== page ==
Iraqi artist recreates ancient artefacts destroyed by Islamic State
Published: 2017-01-17 12:53:16.0 BdST Updated: 2017-01-17 12:53:16.0 BdST
As Iraqi forces fight to retake the northern city of Mosul from Islamic State, an artist in nearby Erbil is chiselling at clay in a tiny, unheated studio to recreate historic Assyrian monuments destroyed by the group.
Ninos Thabet, an 18-year-old Christian who studied art at Mosul University, is creating miniature replicas of statues the jihadists destroyed when they overran the 3,000-year-old Assyrian city of Nimrud, south of Mosul, 2-1/2 years ago.
Once the capital of an empire stretching across the ancient Middle East, Nimrud is one of several historic sites that Islamic State looted and ransacked when they seized large swathes of Iraq and neighbouring Syria in 2014.
The statues included winged bulls with human faces, known as lamassu, and a bronze head of King Sargon of Akkad.
"Seeing the antiquities of your country, a civilization that is thousands of years old, destroyed within minutes is very painful," he told Reuters during a visit to his studio. "It was difficult seeing such a setback to our culture and history."
Islamic State, whose ultra-hardline doctrine deems pre-Islamic religious heritage idolatrous, released video footage last year showing its fighters bulldozing, drilling and blowing up murals and statues at Nimrud.
"I wanted to send a message to the world saying, 'We ... want to rebuild our civilization and to continue to grow artistically'", said Thabet.
Iraqi forces pushing through eastern Mosul took control over the weekend of Mosul University, once a premier institution in the Middle East that became a strategic site for the militants, as part of a three-month, US-led offensive to recapture the entire city, Islamic State's last major stronghold in the country. Western Mosul remains under Islamic State control.
Thabet fled with his family from the Christian town of Qaraqosh, east of Mosul, to the Kurdish capital Erbil when Islamic State took over. He says art brought him comfort while he was away from his home and friends.
Since leaving his home, he has created more than 50 statues and figures. Some of them have been displayed in exhibits and museums, and others he sold to collectors.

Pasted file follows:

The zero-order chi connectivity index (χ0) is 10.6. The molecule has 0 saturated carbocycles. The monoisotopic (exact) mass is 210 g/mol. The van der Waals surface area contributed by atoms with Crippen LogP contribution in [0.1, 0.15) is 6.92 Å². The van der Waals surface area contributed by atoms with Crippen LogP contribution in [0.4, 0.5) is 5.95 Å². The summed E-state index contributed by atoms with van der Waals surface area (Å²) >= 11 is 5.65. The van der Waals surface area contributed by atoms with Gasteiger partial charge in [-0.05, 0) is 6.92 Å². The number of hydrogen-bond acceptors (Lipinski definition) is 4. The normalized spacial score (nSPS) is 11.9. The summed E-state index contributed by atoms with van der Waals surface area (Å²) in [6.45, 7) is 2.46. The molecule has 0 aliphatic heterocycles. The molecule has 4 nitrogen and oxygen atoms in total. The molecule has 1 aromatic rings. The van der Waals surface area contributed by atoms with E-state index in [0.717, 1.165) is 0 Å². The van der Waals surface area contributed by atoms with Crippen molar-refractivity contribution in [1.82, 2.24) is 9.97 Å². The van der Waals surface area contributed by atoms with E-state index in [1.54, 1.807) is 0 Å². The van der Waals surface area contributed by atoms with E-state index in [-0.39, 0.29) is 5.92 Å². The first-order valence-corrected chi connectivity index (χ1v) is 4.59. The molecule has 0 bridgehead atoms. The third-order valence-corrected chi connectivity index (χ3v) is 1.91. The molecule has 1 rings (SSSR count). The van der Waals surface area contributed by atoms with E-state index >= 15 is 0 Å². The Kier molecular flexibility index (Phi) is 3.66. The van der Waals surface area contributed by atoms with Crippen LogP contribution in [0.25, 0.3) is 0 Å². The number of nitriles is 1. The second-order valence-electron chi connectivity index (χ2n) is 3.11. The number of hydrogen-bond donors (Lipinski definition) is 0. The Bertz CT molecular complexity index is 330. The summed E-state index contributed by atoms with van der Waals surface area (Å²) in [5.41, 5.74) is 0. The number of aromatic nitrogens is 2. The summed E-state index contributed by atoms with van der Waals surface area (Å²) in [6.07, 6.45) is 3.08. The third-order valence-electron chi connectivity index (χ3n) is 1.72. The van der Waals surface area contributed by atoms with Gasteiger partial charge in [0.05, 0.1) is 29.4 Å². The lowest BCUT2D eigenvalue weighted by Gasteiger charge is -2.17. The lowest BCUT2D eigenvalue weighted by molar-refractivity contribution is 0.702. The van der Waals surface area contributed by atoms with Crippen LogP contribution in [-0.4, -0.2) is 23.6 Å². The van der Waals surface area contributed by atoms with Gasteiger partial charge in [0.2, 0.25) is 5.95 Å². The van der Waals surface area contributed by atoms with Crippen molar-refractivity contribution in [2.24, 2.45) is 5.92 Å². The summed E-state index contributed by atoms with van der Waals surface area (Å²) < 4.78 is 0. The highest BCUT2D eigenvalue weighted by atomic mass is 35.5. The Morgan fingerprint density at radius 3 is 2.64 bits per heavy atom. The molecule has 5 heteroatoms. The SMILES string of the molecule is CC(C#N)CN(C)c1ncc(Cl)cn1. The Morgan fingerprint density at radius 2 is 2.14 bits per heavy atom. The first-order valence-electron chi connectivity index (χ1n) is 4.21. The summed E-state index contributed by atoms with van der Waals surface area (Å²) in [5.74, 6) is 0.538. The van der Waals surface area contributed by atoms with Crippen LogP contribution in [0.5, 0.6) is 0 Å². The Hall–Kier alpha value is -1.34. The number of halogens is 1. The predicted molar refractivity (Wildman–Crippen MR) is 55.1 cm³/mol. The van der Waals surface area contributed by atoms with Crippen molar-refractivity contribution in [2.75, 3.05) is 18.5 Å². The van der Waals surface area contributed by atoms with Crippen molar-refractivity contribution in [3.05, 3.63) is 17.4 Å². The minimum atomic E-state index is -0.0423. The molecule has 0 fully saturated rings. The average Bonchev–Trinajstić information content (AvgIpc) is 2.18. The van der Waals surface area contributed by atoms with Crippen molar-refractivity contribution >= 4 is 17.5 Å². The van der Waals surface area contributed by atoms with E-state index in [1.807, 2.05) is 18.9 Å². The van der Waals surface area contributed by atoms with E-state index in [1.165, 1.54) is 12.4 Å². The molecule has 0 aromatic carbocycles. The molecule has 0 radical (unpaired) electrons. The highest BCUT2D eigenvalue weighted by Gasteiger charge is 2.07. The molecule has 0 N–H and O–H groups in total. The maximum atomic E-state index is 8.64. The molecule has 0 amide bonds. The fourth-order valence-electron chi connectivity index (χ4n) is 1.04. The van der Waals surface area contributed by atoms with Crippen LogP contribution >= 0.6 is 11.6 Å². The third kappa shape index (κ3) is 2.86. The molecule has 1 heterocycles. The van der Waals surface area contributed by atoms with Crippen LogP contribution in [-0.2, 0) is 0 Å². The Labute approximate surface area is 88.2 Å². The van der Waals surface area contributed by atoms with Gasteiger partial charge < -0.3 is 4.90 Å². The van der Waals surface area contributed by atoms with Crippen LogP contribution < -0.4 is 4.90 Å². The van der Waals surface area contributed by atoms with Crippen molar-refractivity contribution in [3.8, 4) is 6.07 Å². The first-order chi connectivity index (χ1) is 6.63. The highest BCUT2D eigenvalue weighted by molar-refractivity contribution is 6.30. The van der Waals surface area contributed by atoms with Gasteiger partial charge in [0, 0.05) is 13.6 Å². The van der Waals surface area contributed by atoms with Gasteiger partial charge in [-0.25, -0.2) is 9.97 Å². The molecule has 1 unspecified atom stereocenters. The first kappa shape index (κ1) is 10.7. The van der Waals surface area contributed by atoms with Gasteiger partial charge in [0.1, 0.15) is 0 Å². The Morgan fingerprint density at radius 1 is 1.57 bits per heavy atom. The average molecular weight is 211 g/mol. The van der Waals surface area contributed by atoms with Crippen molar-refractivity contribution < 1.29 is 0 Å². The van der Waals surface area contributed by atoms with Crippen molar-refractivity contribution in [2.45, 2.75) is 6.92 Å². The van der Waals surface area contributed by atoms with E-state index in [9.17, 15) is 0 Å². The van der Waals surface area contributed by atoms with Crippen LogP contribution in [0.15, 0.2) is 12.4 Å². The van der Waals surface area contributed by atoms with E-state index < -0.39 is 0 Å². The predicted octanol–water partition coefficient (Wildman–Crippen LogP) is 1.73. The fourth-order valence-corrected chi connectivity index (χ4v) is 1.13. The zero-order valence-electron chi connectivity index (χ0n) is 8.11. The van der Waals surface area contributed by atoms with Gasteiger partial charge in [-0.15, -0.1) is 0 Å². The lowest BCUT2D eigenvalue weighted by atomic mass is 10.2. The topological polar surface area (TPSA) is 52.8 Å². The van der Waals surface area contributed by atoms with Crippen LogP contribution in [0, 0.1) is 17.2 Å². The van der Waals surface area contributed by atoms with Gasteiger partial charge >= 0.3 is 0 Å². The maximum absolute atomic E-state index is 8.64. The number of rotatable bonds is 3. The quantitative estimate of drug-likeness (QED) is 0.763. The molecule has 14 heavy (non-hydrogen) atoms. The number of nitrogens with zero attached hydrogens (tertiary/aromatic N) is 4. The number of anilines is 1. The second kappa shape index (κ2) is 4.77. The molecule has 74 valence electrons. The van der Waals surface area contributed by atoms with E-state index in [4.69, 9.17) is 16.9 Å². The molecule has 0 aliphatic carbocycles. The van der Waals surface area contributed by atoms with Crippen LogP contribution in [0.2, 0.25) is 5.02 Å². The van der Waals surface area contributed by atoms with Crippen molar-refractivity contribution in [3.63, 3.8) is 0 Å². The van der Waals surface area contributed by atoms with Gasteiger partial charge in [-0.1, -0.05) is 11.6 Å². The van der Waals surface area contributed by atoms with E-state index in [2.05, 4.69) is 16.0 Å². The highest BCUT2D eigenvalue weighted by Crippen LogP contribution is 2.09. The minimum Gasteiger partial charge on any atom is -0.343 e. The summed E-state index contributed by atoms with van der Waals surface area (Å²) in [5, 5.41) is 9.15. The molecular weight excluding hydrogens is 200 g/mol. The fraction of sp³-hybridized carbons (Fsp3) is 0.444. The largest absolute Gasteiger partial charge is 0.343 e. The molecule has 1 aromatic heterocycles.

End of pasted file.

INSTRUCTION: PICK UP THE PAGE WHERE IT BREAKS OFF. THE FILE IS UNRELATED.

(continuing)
Iraqi troops pushed Islamic State from Nimrud in November, giving officials a clearer idea of the scale of the damage.
During a visit days later, Reuters found shattered remains of intricate carvings lying broken in the dust. A ziggurat, or terraced pyramid, had been reduce to a pile of dirt, apparently flattened by bulldozers.
Nimrud was excavated in the 19th century by British archaeologist Austen Layard. Fellow archaeologist Max Mallowan and his wife, crime writer Agatha Christie, worked at Nimrud in the 1950s. Christie's experiences in Iraq formed the background to several of her novels.
Any unauthorised use or reproduction of bdnews24.com content for commercial purposes is strictly prohibited and constitutes copyright infringement liable to legal action.
- Stolen Van Gogh paintings back in Amsterdam after 14 years
- Nobel laureate poet Derek Walcott dies in St Lucia
- Karl Marx's German birthplace to accept controversial Chinese statue
- Exhibition charting American pop art opens at London's British Museum
- Kabori steals the show on the last day at Ekushey Book Fair
- Matinee idol Kabori to sign her memoirs on last day of Ekushey Book Fair
- Bangladesh’s Shahabuddin Ahmed becomes first foreign ‘Artist-In-Residence’ in India's Rashtrapati Bhavan
- Actress Kabori's memoirs launched at Ekushey Book Fair
- Kabori’s memoirs at Ekushey Book Fair
- Top British diplomat in Dhaka hosts scrap metal sculptures show
- Former Indian army veterans all praise for Bangladesh para-commandos
- Rain sinks Sri Lanka hopes after Mendis century, Taskin hat-trick in Dambulla
- Autopsy done on bodies of two militants killed in Sylhet
- Visitors barred at Dhaka airport terminals to beef up security ahead of IPU Assembly
- Police get control of Sylhet’s 'Atia Mahal' as army ends 'Operation Twilight'
- Bombs turned Atia Mahal into a death trap, says army after Operation Twilight
- Four suspects dead inside Sylhet's terror den, army to continue operation
- Bangladesh information minister backs controversial Section 57 of ICT Act
- MP Salim Osman to face trial for publicly humiliating school teacher
- Indian visa rules for Bangladeshis relaxed further